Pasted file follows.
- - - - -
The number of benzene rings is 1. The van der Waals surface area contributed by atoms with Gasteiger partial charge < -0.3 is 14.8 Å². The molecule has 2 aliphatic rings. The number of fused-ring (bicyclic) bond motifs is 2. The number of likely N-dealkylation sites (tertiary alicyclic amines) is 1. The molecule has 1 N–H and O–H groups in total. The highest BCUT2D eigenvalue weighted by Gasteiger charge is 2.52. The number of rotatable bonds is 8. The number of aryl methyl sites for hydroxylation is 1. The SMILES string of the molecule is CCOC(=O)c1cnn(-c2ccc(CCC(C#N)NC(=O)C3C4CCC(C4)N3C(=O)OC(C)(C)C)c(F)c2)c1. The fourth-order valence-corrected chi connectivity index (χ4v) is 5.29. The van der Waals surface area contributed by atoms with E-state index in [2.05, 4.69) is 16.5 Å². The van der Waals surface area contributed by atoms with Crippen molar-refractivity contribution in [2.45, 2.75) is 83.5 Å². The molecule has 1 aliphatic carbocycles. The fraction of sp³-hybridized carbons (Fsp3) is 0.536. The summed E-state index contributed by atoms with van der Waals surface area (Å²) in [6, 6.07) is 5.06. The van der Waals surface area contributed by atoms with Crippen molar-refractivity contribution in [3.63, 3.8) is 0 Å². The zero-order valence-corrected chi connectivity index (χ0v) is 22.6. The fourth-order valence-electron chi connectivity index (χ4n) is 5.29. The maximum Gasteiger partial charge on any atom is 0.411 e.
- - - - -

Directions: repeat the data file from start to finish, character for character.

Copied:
The number of benzene rings is 1. The van der Waals surface area contributed by atoms with Gasteiger partial charge < -0.3 is 14.8 Å². The molecule has 2 aliphatic rings. The number of fused-ring (bicyclic) bond motifs is 2. The number of likely N-dealkylation sites (tertiary alicyclic amines) is 1. The molecule has 1 N–H and O–H groups in total. The highest BCUT2D eigenvalue weighted by Gasteiger charge is 2.52. The number of rotatable bonds is 8. The number of aryl methyl sites for hydroxylation is 1. The SMILES string of the molecule is CCOC(=O)c1cnn(-c2ccc(CCC(C#N)NC(=O)C3C4CCC(C4)N3C(=O)OC(C)(C)C)c(F)c2)c1. The fourth-order valence-corrected chi connectivity index (χ4v) is 5.29. The van der Waals surface area contributed by atoms with E-state index in [2.05, 4.69) is 16.5 Å². The van der Waals surface area contributed by atoms with Crippen molar-refractivity contribution in [2.45, 2.75) is 83.5 Å². The molecule has 1 aliphatic carbocycles. The fraction of sp³-hybridized carbons (Fsp3) is 0.536. The summed E-state index contributed by atoms with van der Waals surface area (Å²) in [6, 6.07) is 5.06. The van der Waals surface area contributed by atoms with Crippen molar-refractivity contribution in [3.63, 3.8) is 0 Å². The zero-order valence-corrected chi connectivity index (χ0v) is 22.6. The fourth-order valence-electron chi connectivity index (χ4n) is 5.29. The maximum Gasteiger partial charge on any atom is 0.411 e.